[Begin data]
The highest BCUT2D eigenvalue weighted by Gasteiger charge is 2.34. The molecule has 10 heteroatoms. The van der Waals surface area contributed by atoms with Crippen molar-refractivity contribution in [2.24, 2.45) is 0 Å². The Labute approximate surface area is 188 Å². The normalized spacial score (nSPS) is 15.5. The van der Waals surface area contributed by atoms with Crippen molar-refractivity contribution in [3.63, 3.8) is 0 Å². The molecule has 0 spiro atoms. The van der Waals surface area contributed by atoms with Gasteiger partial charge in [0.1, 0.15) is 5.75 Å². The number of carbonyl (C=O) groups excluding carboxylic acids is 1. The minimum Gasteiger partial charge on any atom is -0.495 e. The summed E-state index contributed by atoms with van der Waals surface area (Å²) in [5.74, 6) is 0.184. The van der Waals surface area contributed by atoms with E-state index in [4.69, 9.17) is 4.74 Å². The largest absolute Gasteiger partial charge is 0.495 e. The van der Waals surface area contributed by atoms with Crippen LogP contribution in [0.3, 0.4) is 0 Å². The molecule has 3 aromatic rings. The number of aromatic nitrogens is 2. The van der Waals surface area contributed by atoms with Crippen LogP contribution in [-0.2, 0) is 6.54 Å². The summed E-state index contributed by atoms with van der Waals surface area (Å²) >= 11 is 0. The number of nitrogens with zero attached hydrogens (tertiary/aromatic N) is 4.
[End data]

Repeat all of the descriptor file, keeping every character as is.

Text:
The highest BCUT2D eigenvalue weighted by Gasteiger charge is 2.34. The molecule has 10 heteroatoms. The van der Waals surface area contributed by atoms with Crippen molar-refractivity contribution in [2.24, 2.45) is 0 Å². The Labute approximate surface area is 188 Å². The normalized spacial score (nSPS) is 15.5. The van der Waals surface area contributed by atoms with Crippen molar-refractivity contribution in [3.63, 3.8) is 0 Å². The molecule has 0 spiro atoms. The van der Waals surface area contributed by atoms with Gasteiger partial charge in [0.1, 0.15) is 5.75 Å². The number of carbonyl (C=O) groups excluding carboxylic acids is 1. The minimum Gasteiger partial charge on any atom is -0.495 e. The summed E-state index contributed by atoms with van der Waals surface area (Å²) in [5.74, 6) is 0.184. The van der Waals surface area contributed by atoms with E-state index in [4.69, 9.17) is 4.74 Å². The largest absolute Gasteiger partial charge is 0.495 e. The van der Waals surface area contributed by atoms with Crippen LogP contribution in [0.3, 0.4) is 0 Å². The molecule has 3 aromatic rings. The number of aromatic nitrogens is 2. The van der Waals surface area contributed by atoms with Crippen LogP contribution in [-0.2, 0) is 6.54 Å². The summed E-state index contributed by atoms with van der Waals surface area (Å²) >= 11 is 0. The number of nitrogens with zero attached hydrogens (tertiary/aromatic N) is 4.